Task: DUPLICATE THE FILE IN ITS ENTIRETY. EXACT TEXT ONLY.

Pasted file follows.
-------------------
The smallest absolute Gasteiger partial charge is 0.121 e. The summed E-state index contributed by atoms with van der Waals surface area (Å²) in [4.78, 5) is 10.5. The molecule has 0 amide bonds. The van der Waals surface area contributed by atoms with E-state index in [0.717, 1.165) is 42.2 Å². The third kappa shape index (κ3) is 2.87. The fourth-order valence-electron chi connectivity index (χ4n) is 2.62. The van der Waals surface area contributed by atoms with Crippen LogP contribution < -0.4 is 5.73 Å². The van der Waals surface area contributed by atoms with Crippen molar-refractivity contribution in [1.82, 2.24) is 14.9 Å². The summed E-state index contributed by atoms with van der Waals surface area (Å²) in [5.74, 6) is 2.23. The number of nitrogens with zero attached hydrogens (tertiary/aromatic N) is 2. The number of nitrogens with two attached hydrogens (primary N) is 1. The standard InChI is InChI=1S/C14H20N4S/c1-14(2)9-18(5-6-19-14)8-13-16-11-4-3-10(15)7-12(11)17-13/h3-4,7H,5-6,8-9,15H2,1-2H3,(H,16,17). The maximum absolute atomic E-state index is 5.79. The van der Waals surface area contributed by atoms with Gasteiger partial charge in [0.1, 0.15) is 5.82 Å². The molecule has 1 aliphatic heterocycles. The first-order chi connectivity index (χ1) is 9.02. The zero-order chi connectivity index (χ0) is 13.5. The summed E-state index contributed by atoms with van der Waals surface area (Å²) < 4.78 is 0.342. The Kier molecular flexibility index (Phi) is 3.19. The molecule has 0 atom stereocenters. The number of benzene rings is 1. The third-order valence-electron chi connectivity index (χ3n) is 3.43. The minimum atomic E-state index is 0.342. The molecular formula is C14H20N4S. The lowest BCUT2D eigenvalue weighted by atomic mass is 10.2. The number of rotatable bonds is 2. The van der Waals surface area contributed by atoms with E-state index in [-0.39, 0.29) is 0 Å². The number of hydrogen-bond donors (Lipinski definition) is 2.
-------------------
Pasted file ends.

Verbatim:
The smallest absolute Gasteiger partial charge is 0.121 e. The summed E-state index contributed by atoms with van der Waals surface area (Å²) in [4.78, 5) is 10.5. The molecule has 0 amide bonds. The van der Waals surface area contributed by atoms with E-state index in [0.717, 1.165) is 42.2 Å². The third kappa shape index (κ3) is 2.87. The fourth-order valence-electron chi connectivity index (χ4n) is 2.62. The van der Waals surface area contributed by atoms with Crippen LogP contribution < -0.4 is 5.73 Å². The van der Waals surface area contributed by atoms with Crippen molar-refractivity contribution in [1.82, 2.24) is 14.9 Å². The summed E-state index contributed by atoms with van der Waals surface area (Å²) in [5.74, 6) is 2.23. The number of nitrogens with zero attached hydrogens (tertiary/aromatic N) is 2. The number of nitrogens with two attached hydrogens (primary N) is 1. The standard InChI is InChI=1S/C14H20N4S/c1-14(2)9-18(5-6-19-14)8-13-16-11-4-3-10(15)7-12(11)17-13/h3-4,7H,5-6,8-9,15H2,1-2H3,(H,16,17). The maximum absolute atomic E-state index is 5.79. The van der Waals surface area contributed by atoms with Gasteiger partial charge in [0.1, 0.15) is 5.82 Å². The molecule has 1 aliphatic heterocycles. The first-order chi connectivity index (χ1) is 9.02. The zero-order chi connectivity index (χ0) is 13.5. The summed E-state index contributed by atoms with van der Waals surface area (Å²) < 4.78 is 0.342. The Kier molecular flexibility index (Phi) is 3.19. The molecule has 0 atom stereocenters. The number of benzene rings is 1. The third-order valence-electron chi connectivity index (χ3n) is 3.43. The minimum atomic E-state index is 0.342. The molecular formula is C14H20N4S. The lowest BCUT2D eigenvalue weighted by atomic mass is 10.2. The number of rotatable bonds is 2. The van der Waals surface area contributed by atoms with E-state index in [-0.39, 0.29) is 0 Å². The number of hydrogen-bond donors (Lipinski definition) is 2.